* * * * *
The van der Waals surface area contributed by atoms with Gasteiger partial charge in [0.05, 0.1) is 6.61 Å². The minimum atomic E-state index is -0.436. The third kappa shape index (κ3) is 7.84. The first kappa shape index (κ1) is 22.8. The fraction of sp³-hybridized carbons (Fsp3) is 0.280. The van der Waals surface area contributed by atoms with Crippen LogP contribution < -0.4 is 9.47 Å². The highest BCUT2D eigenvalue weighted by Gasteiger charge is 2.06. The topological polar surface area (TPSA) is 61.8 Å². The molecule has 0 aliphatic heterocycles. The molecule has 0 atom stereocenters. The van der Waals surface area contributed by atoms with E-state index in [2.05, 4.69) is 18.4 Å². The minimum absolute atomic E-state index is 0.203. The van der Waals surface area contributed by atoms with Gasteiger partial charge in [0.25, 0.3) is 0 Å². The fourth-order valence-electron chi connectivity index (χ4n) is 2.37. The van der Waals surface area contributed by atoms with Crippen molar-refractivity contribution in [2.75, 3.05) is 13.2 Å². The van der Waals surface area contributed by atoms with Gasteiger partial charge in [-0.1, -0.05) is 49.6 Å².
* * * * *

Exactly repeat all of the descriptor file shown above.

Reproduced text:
The van der Waals surface area contributed by atoms with Gasteiger partial charge in [0.05, 0.1) is 6.61 Å². The minimum atomic E-state index is -0.436. The third kappa shape index (κ3) is 7.84. The first kappa shape index (κ1) is 22.8. The fraction of sp³-hybridized carbons (Fsp3) is 0.280. The van der Waals surface area contributed by atoms with Crippen LogP contribution < -0.4 is 9.47 Å². The highest BCUT2D eigenvalue weighted by Gasteiger charge is 2.06. The topological polar surface area (TPSA) is 61.8 Å². The molecule has 0 aliphatic heterocycles. The molecule has 0 atom stereocenters. The van der Waals surface area contributed by atoms with E-state index in [2.05, 4.69) is 18.4 Å². The minimum absolute atomic E-state index is 0.203. The van der Waals surface area contributed by atoms with Gasteiger partial charge in [0.25, 0.3) is 0 Å². The fourth-order valence-electron chi connectivity index (χ4n) is 2.37. The van der Waals surface area contributed by atoms with Crippen molar-refractivity contribution in [2.75, 3.05) is 13.2 Å². The van der Waals surface area contributed by atoms with Gasteiger partial charge in [-0.1, -0.05) is 49.6 Å².